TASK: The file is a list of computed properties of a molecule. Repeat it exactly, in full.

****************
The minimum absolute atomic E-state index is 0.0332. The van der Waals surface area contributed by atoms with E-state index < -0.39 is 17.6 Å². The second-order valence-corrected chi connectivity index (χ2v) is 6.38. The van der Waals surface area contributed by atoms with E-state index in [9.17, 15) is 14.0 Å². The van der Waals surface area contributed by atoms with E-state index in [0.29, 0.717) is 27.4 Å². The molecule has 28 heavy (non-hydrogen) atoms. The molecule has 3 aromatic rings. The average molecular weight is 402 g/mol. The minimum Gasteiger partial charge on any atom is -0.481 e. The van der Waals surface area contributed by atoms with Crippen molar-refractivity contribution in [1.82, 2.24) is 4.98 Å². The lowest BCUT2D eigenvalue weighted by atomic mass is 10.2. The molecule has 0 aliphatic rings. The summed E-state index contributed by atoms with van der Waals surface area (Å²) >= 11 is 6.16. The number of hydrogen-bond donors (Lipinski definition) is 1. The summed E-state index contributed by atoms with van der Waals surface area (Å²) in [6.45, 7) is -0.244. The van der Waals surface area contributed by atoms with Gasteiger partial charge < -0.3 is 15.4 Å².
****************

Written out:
The minimum absolute atomic E-state index is 0.0332. The van der Waals surface area contributed by atoms with E-state index < -0.39 is 17.6 Å². The second-order valence-corrected chi connectivity index (χ2v) is 6.38. The van der Waals surface area contributed by atoms with E-state index in [9.17, 15) is 14.0 Å². The van der Waals surface area contributed by atoms with E-state index in [0.29, 0.717) is 27.4 Å². The molecule has 28 heavy (non-hydrogen) atoms. The molecule has 3 aromatic rings. The average molecular weight is 402 g/mol. The minimum Gasteiger partial charge on any atom is -0.481 e. The van der Waals surface area contributed by atoms with Crippen molar-refractivity contribution in [1.82, 2.24) is 4.98 Å². The lowest BCUT2D eigenvalue weighted by atomic mass is 10.2. The molecule has 0 aliphatic rings. The summed E-state index contributed by atoms with van der Waals surface area (Å²) >= 11 is 6.16. The number of hydrogen-bond donors (Lipinski definition) is 1. The summed E-state index contributed by atoms with van der Waals surface area (Å²) in [6.45, 7) is -0.244. The van der Waals surface area contributed by atoms with Gasteiger partial charge < -0.3 is 15.4 Å².